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Chinatown's beginnings
Hawaii's first Chinese
Chinatown takes shape
Chinatown's other communities
Chinatown fire of 1886
Chinatown fire of 1900
Chinese culture
A`ala Park
Cultural and economic changes
Chinatown's rejuvenation
Chinatown today
Bibliography - Chinatown

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Chinatown takes shape

Honolulu's Chinatown took shape earlier than the Chinatowns of San Francisco, New York, Seattle and other U.S. mainland cities. Chinese immigrating to the U.S. mainland arrived in massive numbers from 1850 to 1890 to work in mining and railroad construction projects. The insular communities they established gave rise to anti-Chinese sentiment, especially in California where laws in the 1870s prohibited pole vendors, firecrackers, Chinese gongs and the wearing of the Chinese queue or long male hair braid.

As Honolulu's Chinese community grew, it did not spawn the social conflicts and severe discrimination experienced on the mainland. Chinatown established itself during the 1840s and 1850s in the 25 acres bounded by Beretania, Hotel, and Maunakea Streets and Nu`uanu Avenue. Fronting Honolulu Harbor, the area first developed in response to the whaling trade, offering ships' supplies as well as every type of vice imaginable to serve sailors who "had hung their conscience on Cape Horn," as a popular phrase of the time expressed it. From 1822 to 1840, whaling ships filled the harbor every spring and fall and the sailor population could mushroom to 4,000.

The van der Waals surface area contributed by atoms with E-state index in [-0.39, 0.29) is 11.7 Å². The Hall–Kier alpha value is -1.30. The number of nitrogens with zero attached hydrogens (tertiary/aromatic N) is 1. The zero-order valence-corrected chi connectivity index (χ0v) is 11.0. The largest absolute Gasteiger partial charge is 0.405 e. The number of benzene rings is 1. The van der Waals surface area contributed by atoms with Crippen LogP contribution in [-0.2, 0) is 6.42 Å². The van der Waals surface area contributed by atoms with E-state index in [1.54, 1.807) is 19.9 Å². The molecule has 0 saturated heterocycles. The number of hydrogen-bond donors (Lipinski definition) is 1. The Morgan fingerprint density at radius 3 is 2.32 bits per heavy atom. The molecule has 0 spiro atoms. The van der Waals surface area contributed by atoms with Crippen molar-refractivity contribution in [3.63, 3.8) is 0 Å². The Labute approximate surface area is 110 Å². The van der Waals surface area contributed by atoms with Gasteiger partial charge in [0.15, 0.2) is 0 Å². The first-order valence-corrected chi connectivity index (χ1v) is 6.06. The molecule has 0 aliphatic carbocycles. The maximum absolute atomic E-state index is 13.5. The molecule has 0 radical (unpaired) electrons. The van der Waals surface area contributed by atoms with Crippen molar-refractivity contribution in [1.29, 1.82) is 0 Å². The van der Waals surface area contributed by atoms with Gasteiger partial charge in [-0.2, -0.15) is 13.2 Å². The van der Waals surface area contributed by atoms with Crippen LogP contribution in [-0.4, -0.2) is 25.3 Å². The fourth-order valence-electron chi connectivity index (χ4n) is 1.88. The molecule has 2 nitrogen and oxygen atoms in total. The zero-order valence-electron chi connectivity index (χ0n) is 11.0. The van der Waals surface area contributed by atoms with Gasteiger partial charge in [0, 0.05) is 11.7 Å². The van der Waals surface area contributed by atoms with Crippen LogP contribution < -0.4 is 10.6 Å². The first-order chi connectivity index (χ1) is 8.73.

Whaling eventually waned, but shipping activity from the growing sugar industry kept the harbor district lively. Sometime between 1864 and 1867, the ancient fishpond was infilled and the space transformed for business and residential use. Chinatown catered to its own Chinese population as well as the outside community. Chinese stores functioned as meeting places and aid houses, welcoming especially those who had arrived from the same Chinese village. Store keepers loaned money, acted as banks and post offices, and sometimes offered meals and lodging. In the early 1800s, one-story buildings included shops, restaurants and housing. When two-story buildings became more prevalent in the late 1800s, the storeowner often lived upstairs above his storefront. Chinese businessmen established grocery stores, retail stores, herb shops, temples and restaurants. By 1880, Chinese held 24% of wholesale, 62% of retail, and 85% of restaurant licenses in Hawai`i. By 1896, there were 153 Chinese stores in Honolulu, 72 of them in Chinatown.

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